Apr 01, 2021

I liked how this book had a realistic representation of what some South Asian families in the USA with immigrant parents are like. The book shows the children, first generation Indian-Americans, drifting away from their parents’/family traditions and towards more Western lifestyles. They can’t be blamed for that because they’re living in the USA, so of course they would have great Western influences in their life. I like how Jhumpa Lahiri depicted this well, and not in a cringey way, as I’ve seen some do before. Besides that, the book is written well and the plot and characters are developed amazingly. I even shed a tear at some parts. I would give this book 5 stars.

Groszerita May 26, 2019

This is a story of the immigrant experience and also a story about a father and son relationship.

Sep 15, 2018

Anglo-Indian writer Jhumpa Lahiri's first book of short stories, "Interpreter of Maladies," won the Pulitzer. "The Namesake" is her first novel and has similar themes, namely the immigrant experience in America. Made into a film. Also, "The Windfall."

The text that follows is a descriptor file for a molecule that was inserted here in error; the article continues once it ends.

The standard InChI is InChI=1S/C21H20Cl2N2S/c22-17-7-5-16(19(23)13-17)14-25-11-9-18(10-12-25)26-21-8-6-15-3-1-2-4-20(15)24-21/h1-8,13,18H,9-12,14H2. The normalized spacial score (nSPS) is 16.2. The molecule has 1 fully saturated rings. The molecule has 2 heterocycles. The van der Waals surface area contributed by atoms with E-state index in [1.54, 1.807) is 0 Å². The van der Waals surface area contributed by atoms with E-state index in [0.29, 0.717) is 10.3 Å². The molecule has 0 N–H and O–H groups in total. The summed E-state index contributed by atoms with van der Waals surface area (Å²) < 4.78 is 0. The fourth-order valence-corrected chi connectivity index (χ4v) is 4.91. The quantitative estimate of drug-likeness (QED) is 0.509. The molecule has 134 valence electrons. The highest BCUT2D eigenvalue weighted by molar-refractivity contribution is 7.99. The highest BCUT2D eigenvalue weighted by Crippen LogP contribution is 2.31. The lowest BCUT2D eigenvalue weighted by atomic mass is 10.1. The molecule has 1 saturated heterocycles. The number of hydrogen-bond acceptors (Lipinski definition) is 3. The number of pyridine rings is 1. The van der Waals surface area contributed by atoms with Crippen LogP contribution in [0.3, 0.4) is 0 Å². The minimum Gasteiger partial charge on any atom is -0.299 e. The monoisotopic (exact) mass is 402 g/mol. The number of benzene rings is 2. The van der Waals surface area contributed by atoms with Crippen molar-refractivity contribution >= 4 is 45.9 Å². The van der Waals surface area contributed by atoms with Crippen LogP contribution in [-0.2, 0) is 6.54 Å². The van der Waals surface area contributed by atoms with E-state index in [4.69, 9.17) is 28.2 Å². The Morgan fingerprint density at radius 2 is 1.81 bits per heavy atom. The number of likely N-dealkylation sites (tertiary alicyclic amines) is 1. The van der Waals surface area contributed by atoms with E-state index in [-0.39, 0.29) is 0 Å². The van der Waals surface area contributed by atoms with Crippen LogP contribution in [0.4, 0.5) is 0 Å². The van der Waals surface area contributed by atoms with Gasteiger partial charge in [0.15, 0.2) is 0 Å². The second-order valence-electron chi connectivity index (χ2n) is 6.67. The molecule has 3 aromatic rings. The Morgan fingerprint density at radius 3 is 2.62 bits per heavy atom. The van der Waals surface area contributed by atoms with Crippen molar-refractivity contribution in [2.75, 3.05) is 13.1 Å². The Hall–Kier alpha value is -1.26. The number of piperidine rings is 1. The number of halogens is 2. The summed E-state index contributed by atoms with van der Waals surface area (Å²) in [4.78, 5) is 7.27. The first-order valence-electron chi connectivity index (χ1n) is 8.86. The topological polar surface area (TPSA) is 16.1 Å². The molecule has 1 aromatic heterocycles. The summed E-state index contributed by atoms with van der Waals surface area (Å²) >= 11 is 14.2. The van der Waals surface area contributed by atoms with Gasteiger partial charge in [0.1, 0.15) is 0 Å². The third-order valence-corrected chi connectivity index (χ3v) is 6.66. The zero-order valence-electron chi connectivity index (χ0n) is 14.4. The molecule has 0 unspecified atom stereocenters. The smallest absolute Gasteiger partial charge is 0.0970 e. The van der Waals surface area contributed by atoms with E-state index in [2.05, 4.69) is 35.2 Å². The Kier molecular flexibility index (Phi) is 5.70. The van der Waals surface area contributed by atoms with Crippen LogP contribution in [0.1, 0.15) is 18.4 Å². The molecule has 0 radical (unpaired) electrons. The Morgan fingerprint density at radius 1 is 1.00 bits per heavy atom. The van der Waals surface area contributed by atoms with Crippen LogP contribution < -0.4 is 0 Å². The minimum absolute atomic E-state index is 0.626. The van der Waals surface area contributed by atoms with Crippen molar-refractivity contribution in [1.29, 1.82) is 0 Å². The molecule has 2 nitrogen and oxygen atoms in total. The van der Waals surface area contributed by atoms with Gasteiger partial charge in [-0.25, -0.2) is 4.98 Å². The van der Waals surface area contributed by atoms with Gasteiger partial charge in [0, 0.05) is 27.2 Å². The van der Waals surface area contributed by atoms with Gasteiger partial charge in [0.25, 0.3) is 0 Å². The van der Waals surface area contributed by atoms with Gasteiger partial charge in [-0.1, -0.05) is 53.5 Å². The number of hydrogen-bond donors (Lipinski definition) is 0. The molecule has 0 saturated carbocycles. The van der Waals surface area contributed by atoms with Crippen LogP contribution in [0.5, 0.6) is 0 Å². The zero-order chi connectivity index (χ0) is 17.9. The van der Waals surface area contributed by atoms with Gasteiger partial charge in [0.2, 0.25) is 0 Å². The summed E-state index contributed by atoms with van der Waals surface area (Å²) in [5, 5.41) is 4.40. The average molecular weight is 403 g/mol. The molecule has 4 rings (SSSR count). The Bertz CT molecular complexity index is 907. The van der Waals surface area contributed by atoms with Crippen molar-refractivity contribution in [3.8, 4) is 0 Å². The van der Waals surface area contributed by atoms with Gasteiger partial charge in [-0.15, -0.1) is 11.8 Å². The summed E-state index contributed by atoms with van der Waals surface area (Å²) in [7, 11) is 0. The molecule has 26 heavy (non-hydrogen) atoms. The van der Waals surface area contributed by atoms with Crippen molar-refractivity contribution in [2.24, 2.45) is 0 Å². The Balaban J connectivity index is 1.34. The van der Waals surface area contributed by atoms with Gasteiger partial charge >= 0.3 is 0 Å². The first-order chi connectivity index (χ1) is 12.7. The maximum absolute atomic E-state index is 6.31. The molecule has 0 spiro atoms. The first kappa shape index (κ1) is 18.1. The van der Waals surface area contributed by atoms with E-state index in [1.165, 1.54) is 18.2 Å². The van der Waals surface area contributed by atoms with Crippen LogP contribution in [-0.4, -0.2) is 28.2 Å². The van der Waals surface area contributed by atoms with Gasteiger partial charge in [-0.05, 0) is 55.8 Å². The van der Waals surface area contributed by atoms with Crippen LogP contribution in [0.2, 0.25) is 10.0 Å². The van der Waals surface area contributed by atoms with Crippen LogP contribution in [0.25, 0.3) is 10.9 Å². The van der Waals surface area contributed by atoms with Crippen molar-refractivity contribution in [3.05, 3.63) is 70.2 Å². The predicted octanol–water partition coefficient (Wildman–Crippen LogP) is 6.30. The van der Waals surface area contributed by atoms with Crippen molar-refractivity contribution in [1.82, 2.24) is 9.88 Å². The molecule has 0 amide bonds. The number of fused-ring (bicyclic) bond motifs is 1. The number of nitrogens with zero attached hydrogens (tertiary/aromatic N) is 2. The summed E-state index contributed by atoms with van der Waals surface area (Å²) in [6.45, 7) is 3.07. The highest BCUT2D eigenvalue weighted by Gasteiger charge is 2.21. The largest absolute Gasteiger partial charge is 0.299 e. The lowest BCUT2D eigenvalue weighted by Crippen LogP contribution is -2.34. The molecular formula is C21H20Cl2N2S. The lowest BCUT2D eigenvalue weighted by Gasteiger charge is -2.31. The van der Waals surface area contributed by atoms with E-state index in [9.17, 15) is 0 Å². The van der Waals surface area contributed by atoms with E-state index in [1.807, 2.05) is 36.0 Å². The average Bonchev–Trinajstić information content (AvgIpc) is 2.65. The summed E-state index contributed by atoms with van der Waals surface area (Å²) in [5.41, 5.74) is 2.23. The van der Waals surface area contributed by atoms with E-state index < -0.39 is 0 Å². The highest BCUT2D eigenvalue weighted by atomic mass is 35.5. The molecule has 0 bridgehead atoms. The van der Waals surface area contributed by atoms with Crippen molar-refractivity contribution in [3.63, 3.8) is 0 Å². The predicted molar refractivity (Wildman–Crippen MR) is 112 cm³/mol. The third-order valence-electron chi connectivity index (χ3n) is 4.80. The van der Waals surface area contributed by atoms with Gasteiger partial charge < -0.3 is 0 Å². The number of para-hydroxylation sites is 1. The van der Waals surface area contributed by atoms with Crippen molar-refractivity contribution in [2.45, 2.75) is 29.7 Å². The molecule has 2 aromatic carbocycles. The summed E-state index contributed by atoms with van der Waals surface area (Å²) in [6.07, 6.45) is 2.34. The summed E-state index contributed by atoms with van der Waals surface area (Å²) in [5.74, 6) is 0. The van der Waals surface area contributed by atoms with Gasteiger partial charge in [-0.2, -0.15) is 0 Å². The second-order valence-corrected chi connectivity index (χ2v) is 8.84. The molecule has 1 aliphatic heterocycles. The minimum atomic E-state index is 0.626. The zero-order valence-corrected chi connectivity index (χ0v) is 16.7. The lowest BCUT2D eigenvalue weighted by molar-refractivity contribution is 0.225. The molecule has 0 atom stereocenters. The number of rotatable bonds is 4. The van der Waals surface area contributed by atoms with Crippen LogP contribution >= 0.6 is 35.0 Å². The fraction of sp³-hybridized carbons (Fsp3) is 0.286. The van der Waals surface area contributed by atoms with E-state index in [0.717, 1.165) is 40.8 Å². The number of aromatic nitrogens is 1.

Jan 15, 2018

I love this novel.

Dec 17, 2016

I downloaded the ebook to read on my nook, and it will not let me open it without entering my full name and credit card despite the fact that the book is a rental from the library. The file opens fine on my computer. Anyone know how to solve this issue?

WCLSBlaineLibrary Dec 02, 2016

Truly engaging, well written, high praise for Jhumpa Lahiri... again.
She has a gift for chronicling families struggling with the delicate balance of
being loyal to traditions of India while coming of age in America.

Apr 27, 2016

Richly detailed, but effortless. The film adaptation is excellent, but the book is the story in HD. Look for the train returning in different motifs, or the shoes that Ashima tries on her feet...

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Feb 10, 2011

Sexual Content: This title contains Sexual Content.

Veronica Martin
Sep 07, 2008

Sexual Content: This title contains Sexual Content.


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Feb 10, 2011

imaginethat thinks this title is suitable for 14 years and over


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Jul 25, 2012

inscribed in the book Gogol's father had given him: "For Gogol Ganguli, The man who gave you his name, from the man who gave you your name"